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Partners from across the state gathered in Chapel Hill on Wednesday for a meeting with members of the North Carolina Educator Pipeline Collaborative.
The collaborative works together to share and develop practices that support the recruitment and retention of a diverse and effective educator workforce. It brings together leaders from school districts, universities, and community colleges.
The Public School Forum of North Carolina launched the N.C. Educator Pipeline Collaborative in the fall of 2022. The goals of the collaborative are to:
- Identify and understand the work of successful preparation partnerships.
- Support preparation partnerships in their efforts to examine and meet their community needs.
- Consider the structures, supports, and strategies that allow partnerships to effectively recruit, prepare, support, and retain a diverse, high-quality educator pipeline.
- Share findings, recommendations, and best practices with school, district, higher education, local, and/or state leaders to develop strong educator pipelines and advocate for effective policies and programs.
This week, each partnership shared its action plan for educating and recruiting highly effective educators in their areas. While several ideas overlapped, each partnership had specific, unique plans for their communities — based on their communities’ needs and available resources.
Prior to this, the Public School Forum prompted each partnership to create a profile of their district and community needs.
“As you know, this is truly designed to be a collaborative experience, and we know you’ve made that a priority,” Mary Ann Wolf, executive director of the forum, said. “You are a bright spot.”
Of the nine partnerships participating in the collaborative, seven presented their action plans this week. After presentations, partners provided feedback on sticky notes. Here’s a look at some of the work being done.
Appalachian State University, Caldwell Community College and Technical Institute, and Caldwell County Schools shared their action plan for teacher recruitment and retention in Caldwell County.
“We have great partnerships in place with our community college and Appalachian State, so it was easy to come to the table,” Caldwell County Schools Superintendent Don Phipps said. “What we’ve finally been able to do is get traction and start to move things in a direction in terms of looking at our pipeline.”
The partnership is targeting three groups: teacher assistants, other classified personnel, and students. Together the three institutions are working together to ensure that no matter where a student begins, there is a seamless transition in the process.
Students who complete an associate degree at Caldwell Community College and Technical Institute are guaranteed admission to Appalachian State University, through a program called Aspire Appalachian. Caldwell County Schools plans to cover examination costs and preparation and guarantees an interview for vacant positions after completing the program.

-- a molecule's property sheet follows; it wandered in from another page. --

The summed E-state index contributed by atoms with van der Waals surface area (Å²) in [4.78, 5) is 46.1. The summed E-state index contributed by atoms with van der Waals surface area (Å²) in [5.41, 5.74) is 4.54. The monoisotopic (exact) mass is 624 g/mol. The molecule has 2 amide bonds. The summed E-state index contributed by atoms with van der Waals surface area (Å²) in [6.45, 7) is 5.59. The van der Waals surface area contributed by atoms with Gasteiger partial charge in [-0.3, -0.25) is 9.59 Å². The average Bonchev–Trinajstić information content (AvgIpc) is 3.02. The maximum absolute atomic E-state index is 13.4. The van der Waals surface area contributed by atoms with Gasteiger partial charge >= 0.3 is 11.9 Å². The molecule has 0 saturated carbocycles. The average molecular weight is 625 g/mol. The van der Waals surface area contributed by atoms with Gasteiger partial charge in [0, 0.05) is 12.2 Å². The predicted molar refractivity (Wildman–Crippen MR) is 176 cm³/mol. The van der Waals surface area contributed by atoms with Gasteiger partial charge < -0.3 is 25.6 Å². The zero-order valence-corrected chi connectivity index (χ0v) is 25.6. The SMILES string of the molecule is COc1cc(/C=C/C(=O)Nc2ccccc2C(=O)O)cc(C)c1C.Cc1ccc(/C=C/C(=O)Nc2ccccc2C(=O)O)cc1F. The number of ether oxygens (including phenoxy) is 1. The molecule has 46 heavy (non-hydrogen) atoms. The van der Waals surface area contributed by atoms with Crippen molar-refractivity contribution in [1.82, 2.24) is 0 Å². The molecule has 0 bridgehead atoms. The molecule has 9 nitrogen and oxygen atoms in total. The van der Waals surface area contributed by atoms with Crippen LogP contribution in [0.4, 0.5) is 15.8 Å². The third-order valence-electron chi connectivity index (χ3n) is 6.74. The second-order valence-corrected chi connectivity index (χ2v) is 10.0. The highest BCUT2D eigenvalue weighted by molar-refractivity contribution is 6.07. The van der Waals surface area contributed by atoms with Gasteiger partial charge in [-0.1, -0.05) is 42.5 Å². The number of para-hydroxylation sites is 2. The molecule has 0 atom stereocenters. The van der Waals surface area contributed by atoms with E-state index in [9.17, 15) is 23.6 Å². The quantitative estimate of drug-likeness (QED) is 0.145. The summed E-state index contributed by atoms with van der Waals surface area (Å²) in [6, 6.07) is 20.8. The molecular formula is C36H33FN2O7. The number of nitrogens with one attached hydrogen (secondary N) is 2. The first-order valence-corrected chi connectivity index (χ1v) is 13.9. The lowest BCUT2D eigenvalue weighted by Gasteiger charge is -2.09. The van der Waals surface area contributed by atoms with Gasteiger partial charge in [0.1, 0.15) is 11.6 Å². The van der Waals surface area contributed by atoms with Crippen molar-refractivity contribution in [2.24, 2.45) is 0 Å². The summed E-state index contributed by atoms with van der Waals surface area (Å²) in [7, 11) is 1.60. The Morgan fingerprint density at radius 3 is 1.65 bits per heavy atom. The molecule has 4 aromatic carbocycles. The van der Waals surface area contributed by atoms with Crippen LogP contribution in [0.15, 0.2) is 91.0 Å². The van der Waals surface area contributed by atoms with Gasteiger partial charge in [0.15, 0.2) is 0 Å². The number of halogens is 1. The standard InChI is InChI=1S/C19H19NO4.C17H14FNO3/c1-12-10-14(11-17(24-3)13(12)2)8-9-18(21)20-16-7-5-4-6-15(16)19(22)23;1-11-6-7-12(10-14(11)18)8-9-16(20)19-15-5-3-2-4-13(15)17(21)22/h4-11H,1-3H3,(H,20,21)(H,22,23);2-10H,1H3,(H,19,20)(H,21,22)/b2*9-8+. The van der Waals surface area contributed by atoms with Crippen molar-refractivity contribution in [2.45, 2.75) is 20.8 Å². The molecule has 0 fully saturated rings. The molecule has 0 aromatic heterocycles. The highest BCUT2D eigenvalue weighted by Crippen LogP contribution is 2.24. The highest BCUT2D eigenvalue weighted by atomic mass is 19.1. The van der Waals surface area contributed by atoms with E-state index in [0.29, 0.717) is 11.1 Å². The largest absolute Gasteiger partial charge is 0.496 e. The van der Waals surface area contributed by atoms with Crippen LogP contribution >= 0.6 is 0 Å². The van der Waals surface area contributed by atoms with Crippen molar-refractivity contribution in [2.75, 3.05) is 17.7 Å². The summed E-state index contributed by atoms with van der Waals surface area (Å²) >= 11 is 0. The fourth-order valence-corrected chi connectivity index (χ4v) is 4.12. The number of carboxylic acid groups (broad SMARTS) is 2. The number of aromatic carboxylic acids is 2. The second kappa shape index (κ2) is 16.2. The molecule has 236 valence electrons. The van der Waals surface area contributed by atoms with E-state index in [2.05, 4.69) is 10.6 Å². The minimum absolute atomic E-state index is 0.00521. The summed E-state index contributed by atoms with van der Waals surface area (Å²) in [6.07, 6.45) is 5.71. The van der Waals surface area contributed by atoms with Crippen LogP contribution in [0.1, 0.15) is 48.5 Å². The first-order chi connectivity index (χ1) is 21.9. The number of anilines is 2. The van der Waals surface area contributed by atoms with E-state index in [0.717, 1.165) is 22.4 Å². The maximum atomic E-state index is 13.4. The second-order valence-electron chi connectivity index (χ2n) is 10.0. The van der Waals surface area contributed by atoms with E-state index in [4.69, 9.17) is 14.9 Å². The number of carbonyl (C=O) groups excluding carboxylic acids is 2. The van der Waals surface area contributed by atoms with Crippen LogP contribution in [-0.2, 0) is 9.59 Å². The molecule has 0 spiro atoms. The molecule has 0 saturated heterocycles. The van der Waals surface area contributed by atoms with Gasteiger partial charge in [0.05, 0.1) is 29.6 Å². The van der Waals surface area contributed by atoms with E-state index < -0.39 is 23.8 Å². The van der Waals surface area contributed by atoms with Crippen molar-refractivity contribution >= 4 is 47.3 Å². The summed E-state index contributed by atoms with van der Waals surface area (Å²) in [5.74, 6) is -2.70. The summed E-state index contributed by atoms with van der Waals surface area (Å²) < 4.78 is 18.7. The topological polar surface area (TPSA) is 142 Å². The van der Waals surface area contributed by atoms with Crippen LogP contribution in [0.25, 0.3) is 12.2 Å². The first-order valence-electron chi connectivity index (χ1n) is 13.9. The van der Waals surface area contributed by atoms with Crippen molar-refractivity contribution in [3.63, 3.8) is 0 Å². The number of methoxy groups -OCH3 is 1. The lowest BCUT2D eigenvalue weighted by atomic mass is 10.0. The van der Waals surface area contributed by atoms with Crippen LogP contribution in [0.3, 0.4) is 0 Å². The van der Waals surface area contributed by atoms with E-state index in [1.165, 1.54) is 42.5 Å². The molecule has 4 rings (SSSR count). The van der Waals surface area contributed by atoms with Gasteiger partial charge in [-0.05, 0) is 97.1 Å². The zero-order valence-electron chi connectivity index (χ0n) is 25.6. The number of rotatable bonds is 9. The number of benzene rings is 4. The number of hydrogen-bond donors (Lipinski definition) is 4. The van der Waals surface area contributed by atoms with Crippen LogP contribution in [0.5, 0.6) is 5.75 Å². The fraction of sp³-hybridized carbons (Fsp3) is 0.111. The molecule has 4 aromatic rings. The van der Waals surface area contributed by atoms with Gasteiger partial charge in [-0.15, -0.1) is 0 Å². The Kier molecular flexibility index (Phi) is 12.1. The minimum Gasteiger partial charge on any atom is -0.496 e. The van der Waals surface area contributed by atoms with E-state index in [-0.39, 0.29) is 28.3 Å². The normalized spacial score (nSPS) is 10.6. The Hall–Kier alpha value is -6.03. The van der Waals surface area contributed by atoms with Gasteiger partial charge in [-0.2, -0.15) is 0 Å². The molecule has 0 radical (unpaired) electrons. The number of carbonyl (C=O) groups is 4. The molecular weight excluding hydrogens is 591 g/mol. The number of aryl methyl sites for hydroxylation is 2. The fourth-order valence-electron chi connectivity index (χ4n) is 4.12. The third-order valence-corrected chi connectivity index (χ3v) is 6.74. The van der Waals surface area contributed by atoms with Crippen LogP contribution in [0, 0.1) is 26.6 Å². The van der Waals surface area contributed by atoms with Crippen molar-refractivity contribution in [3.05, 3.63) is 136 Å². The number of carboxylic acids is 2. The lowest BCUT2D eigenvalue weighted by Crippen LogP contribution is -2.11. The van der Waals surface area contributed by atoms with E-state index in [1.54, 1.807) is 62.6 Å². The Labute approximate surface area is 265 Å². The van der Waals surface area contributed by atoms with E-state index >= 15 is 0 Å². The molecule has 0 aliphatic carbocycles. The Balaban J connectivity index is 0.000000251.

Looking forward, these partners are exploring the idea of an early college model focused on teaching.
East Carolina University, Pitt Community College, and Pitt County Schools are providing multiple pathways for students through the Grown Your Own Pirate Educator Pipeline Model. The partnership is creating seamless transitions for students, no matter where they begin their journey toward a career in education.
K-12 students can participate in teacher cadet programs, while Pitt Community College students can gain Praxis support and personalized support. Once students arrive at ECU, they have the opportunity to choose from eight undergraduate degrees in the College of Education.
North Carolina A&T State University, Guilford Technical Community College, and Guilford County Schools identified the need to have a cohesive partnership and pathways between all three institutions. Other goals include strengthening recruitment, developing a funding framework, developing strong pathways for adult learners, and spotlighting success stories.
“What we did was look at our existing partnerships. We looked at our community, and we looked at what the needs were within our community,” Dr. Gerrelyn Patterson, chair of the department of educator preparation at N.C. A&T University, said. “Our focus is on students primarily and how we encourage our own students to go into the field of education.”
The partnership identified the need to provide separate services for high school students and adult learners. It particularly looked at recruiting high school males to pursue careers in education through a program called Blue & Gold Bus Tour: Males Exploring Pathways in Education, where more than 200 male high school students visited the N.C. A&T campus and heard from male educators who encouraged them to consider teaching.
To target adult learners, the partnership is planning to target diverse populations, military populations, and teacher assistants. The partnership is also planning to use articulation agreements to create pathways that are most advantageous to students.